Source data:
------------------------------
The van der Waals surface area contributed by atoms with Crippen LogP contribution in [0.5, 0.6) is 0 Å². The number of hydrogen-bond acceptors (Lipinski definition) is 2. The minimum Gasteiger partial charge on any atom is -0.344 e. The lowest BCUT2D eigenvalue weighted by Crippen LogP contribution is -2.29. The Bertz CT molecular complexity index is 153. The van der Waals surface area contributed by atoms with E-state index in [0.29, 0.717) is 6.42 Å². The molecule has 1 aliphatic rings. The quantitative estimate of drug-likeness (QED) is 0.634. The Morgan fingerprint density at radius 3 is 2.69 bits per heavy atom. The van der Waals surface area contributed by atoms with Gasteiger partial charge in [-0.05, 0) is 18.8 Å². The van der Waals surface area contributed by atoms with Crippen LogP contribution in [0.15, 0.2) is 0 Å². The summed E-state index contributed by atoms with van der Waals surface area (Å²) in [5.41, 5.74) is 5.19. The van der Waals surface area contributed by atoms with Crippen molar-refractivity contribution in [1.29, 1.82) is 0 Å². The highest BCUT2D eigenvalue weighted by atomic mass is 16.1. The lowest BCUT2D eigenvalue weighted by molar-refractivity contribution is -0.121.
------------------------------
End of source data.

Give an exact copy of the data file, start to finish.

The van der Waals surface area contributed by atoms with Crippen LogP contribution in [0.5, 0.6) is 0 Å². The number of hydrogen-bond acceptors (Lipinski definition) is 2. The minimum Gasteiger partial charge on any atom is -0.344 e. The lowest BCUT2D eigenvalue weighted by Crippen LogP contribution is -2.29. The Bertz CT molecular complexity index is 153. The van der Waals surface area contributed by atoms with E-state index in [0.29, 0.717) is 6.42 Å². The molecule has 1 aliphatic rings. The quantitative estimate of drug-likeness (QED) is 0.634. The Morgan fingerprint density at radius 3 is 2.69 bits per heavy atom. The van der Waals surface area contributed by atoms with Gasteiger partial charge in [-0.05, 0) is 18.8 Å². The van der Waals surface area contributed by atoms with Crippen LogP contribution in [0.15, 0.2) is 0 Å². The summed E-state index contributed by atoms with van der Waals surface area (Å²) in [5.41, 5.74) is 5.19. The van der Waals surface area contributed by atoms with Crippen molar-refractivity contribution in [1.29, 1.82) is 0 Å². The highest BCUT2D eigenvalue weighted by atomic mass is 16.1. The lowest BCUT2D eigenvalue weighted by molar-refractivity contribution is -0.121.